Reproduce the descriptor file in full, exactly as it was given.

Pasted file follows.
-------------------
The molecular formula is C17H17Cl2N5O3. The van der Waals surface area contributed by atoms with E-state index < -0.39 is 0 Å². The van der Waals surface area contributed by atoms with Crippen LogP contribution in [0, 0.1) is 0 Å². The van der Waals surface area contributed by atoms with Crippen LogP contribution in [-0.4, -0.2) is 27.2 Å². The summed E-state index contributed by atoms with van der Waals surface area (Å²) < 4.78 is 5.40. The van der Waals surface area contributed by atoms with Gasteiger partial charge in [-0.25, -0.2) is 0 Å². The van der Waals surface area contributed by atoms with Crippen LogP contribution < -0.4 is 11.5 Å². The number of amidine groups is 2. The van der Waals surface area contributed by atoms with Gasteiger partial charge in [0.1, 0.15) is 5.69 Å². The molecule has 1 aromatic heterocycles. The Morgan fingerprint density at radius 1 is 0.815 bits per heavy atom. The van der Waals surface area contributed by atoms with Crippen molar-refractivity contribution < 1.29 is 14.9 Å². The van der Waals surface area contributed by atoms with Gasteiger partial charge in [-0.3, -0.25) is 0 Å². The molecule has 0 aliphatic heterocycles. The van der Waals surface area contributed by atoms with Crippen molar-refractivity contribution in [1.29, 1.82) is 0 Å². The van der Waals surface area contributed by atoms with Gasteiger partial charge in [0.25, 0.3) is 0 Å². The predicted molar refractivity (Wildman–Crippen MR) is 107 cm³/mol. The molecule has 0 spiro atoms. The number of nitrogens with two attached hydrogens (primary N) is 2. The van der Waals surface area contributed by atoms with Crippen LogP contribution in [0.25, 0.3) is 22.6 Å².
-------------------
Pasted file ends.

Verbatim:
The molecular formula is C17H17Cl2N5O3. The van der Waals surface area contributed by atoms with E-state index < -0.39 is 0 Å². The van der Waals surface area contributed by atoms with Crippen LogP contribution in [0, 0.1) is 0 Å². The van der Waals surface area contributed by atoms with Crippen LogP contribution in [-0.4, -0.2) is 27.2 Å². The summed E-state index contributed by atoms with van der Waals surface area (Å²) < 4.78 is 5.40. The van der Waals surface area contributed by atoms with Gasteiger partial charge in [-0.25, -0.2) is 0 Å². The van der Waals surface area contributed by atoms with Crippen LogP contribution < -0.4 is 11.5 Å². The number of amidine groups is 2. The van der Waals surface area contributed by atoms with Gasteiger partial charge in [0.1, 0.15) is 5.69 Å². The molecule has 1 aromatic heterocycles. The Morgan fingerprint density at radius 1 is 0.815 bits per heavy atom. The van der Waals surface area contributed by atoms with Crippen molar-refractivity contribution < 1.29 is 14.9 Å². The van der Waals surface area contributed by atoms with Gasteiger partial charge in [-0.3, -0.25) is 0 Å². The molecule has 0 aliphatic heterocycles. The van der Waals surface area contributed by atoms with Crippen molar-refractivity contribution in [1.29, 1.82) is 0 Å². The van der Waals surface area contributed by atoms with Gasteiger partial charge in [0.25, 0.3) is 0 Å². The predicted molar refractivity (Wildman–Crippen MR) is 107 cm³/mol. The molecule has 0 spiro atoms. The number of nitrogens with two attached hydrogens (primary N) is 2. The van der Waals surface area contributed by atoms with Crippen LogP contribution in [0.25, 0.3) is 22.6 Å².